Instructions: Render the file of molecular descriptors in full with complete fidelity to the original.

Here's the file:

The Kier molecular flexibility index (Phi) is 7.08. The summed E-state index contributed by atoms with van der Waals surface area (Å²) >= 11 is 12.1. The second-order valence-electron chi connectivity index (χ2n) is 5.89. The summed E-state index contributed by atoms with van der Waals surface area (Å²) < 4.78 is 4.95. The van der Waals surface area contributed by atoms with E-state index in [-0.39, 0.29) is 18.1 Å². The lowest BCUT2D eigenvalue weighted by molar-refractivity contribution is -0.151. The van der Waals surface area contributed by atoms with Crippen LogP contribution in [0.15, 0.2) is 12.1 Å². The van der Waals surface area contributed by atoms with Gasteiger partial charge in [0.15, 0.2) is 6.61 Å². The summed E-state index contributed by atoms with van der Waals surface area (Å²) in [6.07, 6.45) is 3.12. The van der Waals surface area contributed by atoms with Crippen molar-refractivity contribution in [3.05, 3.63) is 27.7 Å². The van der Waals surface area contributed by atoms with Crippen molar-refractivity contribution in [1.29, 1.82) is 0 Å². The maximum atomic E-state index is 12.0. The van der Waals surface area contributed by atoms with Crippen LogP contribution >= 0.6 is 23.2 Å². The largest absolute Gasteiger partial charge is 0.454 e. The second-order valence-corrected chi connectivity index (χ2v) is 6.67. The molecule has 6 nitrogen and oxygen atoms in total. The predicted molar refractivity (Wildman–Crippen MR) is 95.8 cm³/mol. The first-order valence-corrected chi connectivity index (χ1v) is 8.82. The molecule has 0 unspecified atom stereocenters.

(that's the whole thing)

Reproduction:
The Kier molecular flexibility index (Phi) is 7.08. The summed E-state index contributed by atoms with van der Waals surface area (Å²) >= 11 is 12.1. The second-order valence-electron chi connectivity index (χ2n) is 5.89. The summed E-state index contributed by atoms with van der Waals surface area (Å²) < 4.78 is 4.95. The van der Waals surface area contributed by atoms with E-state index in [-0.39, 0.29) is 18.1 Å². The lowest BCUT2D eigenvalue weighted by molar-refractivity contribution is -0.151. The van der Waals surface area contributed by atoms with Crippen LogP contribution in [0.15, 0.2) is 12.1 Å². The van der Waals surface area contributed by atoms with Gasteiger partial charge in [0.15, 0.2) is 6.61 Å². The summed E-state index contributed by atoms with van der Waals surface area (Å²) in [6.07, 6.45) is 3.12. The van der Waals surface area contributed by atoms with Crippen molar-refractivity contribution in [3.05, 3.63) is 27.7 Å². The van der Waals surface area contributed by atoms with Crippen molar-refractivity contribution in [1.29, 1.82) is 0 Å². The maximum atomic E-state index is 12.0. The van der Waals surface area contributed by atoms with Crippen LogP contribution >= 0.6 is 23.2 Å². The largest absolute Gasteiger partial charge is 0.454 e. The second-order valence-corrected chi connectivity index (χ2v) is 6.67. The molecule has 6 nitrogen and oxygen atoms in total. The predicted molar refractivity (Wildman–Crippen MR) is 95.8 cm³/mol. The first-order valence-corrected chi connectivity index (χ1v) is 8.82. The molecule has 0 unspecified atom stereocenters.